This site is a special place for my students, friends and colleagues. I will share thoughts, and I will also share musical examples on this site.

Wednesday, March 17, 2010

To sing Wagner or not to sing Wagner....

I am in a quandry. May not mean a bloody thing, but I have had at least seven of my colleagues tell me that I should be singing some Helden rep. Jackson even hints at it for the future. Then again, he and Melanie both swear that the horn is just a lirico-spinto tenor. Then a very good tenor from Europe hears me and swears that it is a true spinto. I am a pretty confused tenor. to say the least.

This all wouldn't bother me if three of my colleagues did/or hadn't made nice careers singing Wagner. When you come up listening to it in your face everyday for several years, well, when they speak, I listen.

But honestly, I love the music of Verdi and Puccini. The Verdi temperment really suits me, and my voice opens up quite well in this repertoire. And what tenor doesn't relish singing Puccini's heroes? But the thing is, the characters are driven by emotion and action while Wager's characters are waaaaaaaay too heady. The Italian roles seem to have more fire and depth to me, but....I am truly drawn to Lohengrin.

Dunno what it is...maybe it is that he is a Knight of the Grail, or that he seems too good to be true. But I love that role. I would kill to sing him. When I sing through "In fernem Land", I feel as if I am totally in my element. Totally.

Lirico-Spinto tenor, Sandor Konya, made a career of Lohengrin and Walther von Stolzing. I wouldn't mind giving that a try, but like Konya, I wann spend most of my time singing Verdi and Puccini.

Monday, March 8, 2010

Reason number 1.12 billion to hate NATS

I grow tired of hearing, "NATS is good for the students."

In what way? To learn early that any Tom, Dick, or Harry can put out a shingle that says "Voice Teacher" and get the chance to tell young people what's what? To learn early that 98% of people teaching Voice have do bloody clue as to what they are listening for, or what they're talking about?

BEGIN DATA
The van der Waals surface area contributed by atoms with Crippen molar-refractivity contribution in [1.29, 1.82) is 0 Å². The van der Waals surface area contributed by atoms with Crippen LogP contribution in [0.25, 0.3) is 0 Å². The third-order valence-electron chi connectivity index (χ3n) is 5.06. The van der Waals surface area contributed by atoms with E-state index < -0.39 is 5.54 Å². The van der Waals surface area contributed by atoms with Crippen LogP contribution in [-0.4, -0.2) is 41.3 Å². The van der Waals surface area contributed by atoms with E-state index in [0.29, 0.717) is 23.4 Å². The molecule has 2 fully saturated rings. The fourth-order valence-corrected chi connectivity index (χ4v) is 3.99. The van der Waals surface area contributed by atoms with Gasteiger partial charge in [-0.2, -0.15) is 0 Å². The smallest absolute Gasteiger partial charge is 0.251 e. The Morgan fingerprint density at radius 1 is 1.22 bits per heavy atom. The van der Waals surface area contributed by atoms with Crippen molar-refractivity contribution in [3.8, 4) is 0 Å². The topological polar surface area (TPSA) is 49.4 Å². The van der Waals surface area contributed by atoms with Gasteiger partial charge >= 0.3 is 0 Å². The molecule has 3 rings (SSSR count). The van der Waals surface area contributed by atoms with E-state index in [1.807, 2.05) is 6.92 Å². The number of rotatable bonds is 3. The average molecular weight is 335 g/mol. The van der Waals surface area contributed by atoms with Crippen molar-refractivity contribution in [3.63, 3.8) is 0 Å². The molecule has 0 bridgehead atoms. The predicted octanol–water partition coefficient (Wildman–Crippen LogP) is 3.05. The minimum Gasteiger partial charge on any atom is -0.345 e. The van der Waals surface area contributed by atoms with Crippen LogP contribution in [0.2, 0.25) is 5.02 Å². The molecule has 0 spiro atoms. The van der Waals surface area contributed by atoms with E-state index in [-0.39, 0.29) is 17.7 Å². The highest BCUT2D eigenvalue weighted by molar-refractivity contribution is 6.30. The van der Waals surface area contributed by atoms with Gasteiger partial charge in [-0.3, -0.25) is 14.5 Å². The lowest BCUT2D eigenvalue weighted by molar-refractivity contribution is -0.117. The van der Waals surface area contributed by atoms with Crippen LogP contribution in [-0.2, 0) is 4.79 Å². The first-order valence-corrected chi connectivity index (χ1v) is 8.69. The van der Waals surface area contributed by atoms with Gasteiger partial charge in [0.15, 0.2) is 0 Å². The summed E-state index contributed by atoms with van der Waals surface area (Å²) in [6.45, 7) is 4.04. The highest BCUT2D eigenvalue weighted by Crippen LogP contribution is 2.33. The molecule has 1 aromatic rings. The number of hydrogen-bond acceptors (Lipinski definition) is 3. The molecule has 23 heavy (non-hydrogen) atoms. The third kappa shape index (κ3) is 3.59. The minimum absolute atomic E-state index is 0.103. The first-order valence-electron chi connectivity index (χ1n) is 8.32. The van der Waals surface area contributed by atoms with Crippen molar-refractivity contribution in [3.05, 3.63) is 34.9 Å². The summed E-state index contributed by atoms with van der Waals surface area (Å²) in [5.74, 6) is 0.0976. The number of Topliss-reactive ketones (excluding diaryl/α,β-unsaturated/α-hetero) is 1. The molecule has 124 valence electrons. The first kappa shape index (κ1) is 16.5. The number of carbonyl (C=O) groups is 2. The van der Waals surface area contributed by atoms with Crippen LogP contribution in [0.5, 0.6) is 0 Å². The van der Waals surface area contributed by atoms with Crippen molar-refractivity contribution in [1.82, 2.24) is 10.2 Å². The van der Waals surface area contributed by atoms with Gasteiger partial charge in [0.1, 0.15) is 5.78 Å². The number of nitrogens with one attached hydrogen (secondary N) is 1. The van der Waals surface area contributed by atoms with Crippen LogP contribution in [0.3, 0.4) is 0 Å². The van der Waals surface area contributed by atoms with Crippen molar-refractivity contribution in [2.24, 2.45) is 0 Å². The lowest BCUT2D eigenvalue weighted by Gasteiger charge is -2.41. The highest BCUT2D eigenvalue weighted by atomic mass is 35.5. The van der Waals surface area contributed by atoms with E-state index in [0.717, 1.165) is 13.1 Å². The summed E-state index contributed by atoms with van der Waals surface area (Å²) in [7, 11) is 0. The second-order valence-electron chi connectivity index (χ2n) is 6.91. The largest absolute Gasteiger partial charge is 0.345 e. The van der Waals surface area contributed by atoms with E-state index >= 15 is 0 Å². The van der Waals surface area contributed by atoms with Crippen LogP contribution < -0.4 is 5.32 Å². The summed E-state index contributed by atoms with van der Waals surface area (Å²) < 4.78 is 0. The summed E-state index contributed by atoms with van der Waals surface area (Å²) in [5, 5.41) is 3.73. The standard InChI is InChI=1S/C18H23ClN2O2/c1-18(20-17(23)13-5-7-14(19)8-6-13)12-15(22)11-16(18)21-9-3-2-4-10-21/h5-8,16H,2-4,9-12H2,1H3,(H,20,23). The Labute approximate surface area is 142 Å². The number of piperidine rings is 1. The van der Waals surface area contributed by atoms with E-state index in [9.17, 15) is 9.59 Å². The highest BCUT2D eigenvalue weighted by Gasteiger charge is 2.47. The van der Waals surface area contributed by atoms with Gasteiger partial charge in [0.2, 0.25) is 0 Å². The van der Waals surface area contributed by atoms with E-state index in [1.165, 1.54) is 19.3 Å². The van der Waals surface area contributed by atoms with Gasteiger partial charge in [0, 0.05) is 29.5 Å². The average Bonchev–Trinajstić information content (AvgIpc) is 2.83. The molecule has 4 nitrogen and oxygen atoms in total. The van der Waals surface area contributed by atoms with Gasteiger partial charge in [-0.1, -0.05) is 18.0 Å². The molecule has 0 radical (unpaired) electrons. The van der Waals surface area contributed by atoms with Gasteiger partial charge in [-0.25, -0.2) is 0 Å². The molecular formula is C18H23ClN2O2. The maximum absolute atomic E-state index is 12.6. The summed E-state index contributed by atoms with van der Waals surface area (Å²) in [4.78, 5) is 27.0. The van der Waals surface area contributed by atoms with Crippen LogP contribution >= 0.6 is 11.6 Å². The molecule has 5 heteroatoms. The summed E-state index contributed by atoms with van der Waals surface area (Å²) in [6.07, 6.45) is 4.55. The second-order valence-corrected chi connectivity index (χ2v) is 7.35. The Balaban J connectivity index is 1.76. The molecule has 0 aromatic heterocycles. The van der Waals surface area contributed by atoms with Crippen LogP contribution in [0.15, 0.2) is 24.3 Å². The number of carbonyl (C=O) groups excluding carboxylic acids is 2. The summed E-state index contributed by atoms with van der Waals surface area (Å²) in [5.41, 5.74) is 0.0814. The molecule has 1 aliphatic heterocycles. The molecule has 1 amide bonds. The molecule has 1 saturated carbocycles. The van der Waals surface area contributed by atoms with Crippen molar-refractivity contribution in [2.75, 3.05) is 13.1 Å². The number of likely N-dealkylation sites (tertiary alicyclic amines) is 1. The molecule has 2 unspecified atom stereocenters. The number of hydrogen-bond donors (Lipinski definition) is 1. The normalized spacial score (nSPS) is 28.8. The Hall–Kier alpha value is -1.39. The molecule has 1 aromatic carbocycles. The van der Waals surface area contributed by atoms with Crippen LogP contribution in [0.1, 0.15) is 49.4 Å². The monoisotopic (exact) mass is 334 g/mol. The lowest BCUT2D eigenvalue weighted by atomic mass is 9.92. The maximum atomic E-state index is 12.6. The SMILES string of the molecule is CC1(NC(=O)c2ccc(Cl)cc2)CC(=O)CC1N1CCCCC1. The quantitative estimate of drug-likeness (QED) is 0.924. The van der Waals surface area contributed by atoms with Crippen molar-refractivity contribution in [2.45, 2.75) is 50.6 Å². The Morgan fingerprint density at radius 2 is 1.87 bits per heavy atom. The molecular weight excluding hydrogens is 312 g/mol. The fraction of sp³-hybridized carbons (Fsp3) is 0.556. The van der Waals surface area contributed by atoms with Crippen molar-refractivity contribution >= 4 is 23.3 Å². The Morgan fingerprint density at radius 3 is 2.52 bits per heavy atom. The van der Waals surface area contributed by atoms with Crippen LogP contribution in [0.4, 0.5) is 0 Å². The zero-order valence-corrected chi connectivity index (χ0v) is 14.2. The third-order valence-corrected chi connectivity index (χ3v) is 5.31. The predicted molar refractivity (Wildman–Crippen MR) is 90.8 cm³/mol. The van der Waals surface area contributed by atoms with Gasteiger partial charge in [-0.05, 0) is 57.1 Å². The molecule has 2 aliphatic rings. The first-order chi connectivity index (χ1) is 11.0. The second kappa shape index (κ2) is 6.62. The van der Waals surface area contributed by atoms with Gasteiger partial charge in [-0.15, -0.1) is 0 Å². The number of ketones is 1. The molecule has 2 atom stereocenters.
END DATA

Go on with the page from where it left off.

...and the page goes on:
Having a few high notes does not a voice make. A trained horn will be uniform from top to bottom. For people in Alabama, that means that it will sound like one voice from the bottom register to the uppermost extent of the voice.

It also means, that in the midst of the training, you should go from sounding like a child to sounding like an adult with depth and color throughout. If I hear one more senior woman with absolutely NO bottom or core in her voice, and still sounds like she is a sophomore in High School, I will vomit.

Singing is work, and sometimes, especially with big voices, it will sound like work. Our job is to make the audience think it's easy.

One piece of advice I could give any young singer: Really research the teacher that you want to work with. The biggest problem with vocal music in the academic circles is that you definitely don't get your money's worth. Why is that? It's because the vast majority of collegiate teachers should be working at McDonalds or finding a sugar daddy to care for them in their old age. It is a certain waste of money, unless it is Yale, MSM, Julliard, or possibly Indiana.